Don’t hesitate to seek out the help of a therapist or counselor in making this decision. But regardless of whether you decide to leave or stay, remember to take care of yourself as well. Your own mental health, well-being, and quality of life are critically important, and worth putting in the effort for.

Take the AUDIT

The following quiz is called the AUDIT, which is short for Alcohol Use Disorders Identification Test. It’s used by medical professionals to assess your risk for alcohol dependence. Curious about how your drinking habits stack up? Take the assessment.

This is not an official medical diagnosis nor is it medical advice. Rather this is for informational purposes only. If you have any questions or concerns, share your results with your doctor.

Welcome to your Alcohol Use (AUDIT) quiz

1. How often do you have a drink containing alcohol?

How many units of alcohol do you drink on a typical day when you are drinking?

A unit of alcohol is one standard drink. Examples of one standard drink include:

  • 12 oz can of beer with about 5% alcohol
  • 5 fl oz of wine (roughly 12% alcohol)
  • 1.5 fl oz shot of spirits like vodka, rum, or whiskey (about 40% alcohol)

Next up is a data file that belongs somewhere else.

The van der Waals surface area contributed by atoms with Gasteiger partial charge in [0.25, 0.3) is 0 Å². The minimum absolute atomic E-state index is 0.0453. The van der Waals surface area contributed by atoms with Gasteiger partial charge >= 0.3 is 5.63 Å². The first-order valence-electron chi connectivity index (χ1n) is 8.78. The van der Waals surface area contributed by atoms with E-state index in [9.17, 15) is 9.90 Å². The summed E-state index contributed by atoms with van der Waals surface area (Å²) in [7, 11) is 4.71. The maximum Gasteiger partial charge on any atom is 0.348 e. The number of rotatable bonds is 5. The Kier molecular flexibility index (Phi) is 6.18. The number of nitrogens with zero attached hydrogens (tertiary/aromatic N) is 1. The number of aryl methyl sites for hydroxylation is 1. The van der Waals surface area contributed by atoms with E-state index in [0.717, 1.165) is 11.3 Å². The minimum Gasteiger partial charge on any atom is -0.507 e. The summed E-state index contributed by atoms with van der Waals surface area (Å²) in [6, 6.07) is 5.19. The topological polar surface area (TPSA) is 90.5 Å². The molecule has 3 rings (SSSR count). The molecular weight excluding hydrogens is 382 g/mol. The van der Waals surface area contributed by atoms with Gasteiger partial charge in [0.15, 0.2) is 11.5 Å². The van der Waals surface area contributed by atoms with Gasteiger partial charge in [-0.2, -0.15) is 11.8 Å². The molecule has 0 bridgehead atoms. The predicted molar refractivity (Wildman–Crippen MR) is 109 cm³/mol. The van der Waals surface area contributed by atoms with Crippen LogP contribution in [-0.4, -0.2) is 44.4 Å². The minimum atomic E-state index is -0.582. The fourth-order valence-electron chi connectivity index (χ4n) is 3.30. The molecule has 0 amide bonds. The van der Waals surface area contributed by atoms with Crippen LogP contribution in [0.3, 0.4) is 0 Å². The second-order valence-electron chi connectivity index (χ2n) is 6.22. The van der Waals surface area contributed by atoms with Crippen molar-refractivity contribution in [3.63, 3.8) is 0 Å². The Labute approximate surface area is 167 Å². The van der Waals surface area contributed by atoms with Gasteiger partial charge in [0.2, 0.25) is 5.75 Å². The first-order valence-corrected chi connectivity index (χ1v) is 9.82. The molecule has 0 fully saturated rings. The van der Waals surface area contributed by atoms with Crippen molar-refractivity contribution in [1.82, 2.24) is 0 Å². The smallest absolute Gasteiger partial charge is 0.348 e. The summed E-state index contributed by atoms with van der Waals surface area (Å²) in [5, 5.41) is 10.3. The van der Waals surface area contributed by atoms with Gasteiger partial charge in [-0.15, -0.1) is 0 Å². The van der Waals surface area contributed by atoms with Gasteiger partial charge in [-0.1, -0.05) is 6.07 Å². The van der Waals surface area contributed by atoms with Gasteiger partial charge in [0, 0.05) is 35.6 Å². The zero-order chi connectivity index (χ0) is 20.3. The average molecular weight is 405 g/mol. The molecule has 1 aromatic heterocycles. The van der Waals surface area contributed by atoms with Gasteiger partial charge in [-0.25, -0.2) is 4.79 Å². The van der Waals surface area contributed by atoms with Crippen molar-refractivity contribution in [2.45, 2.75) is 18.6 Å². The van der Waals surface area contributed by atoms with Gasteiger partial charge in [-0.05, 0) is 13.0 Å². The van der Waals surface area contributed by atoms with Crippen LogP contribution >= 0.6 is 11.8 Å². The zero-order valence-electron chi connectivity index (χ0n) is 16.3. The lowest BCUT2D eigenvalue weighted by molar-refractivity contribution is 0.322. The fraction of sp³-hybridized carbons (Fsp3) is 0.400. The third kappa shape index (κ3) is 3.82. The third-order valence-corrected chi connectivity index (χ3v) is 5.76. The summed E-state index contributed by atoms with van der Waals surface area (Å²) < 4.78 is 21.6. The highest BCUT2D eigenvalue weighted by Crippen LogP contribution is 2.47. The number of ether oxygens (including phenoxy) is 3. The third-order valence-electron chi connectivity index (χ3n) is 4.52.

How often have you had 6 or more units if female, or 8 or more if male, on a single occasion in the last year?

How often during the last year have you found that you were not able to stop drinking once you had started?

How often during the last year have you failed to do what was normally expected from you because of drinking?

How often during the last year have you needed an alcoholic drink in the morning to get yourself going after a heavy drinking session?

How often during the last year have you had a feeling of guilt or remorse after drinking?

How often during the last year have you been unable to remember what happened the night before because you had been drinking?

Have you or someone else been injured as a result of your drinking?

Has a relative or friend or a doctor or another health worker been concerned about your drinking or suggested you cut down?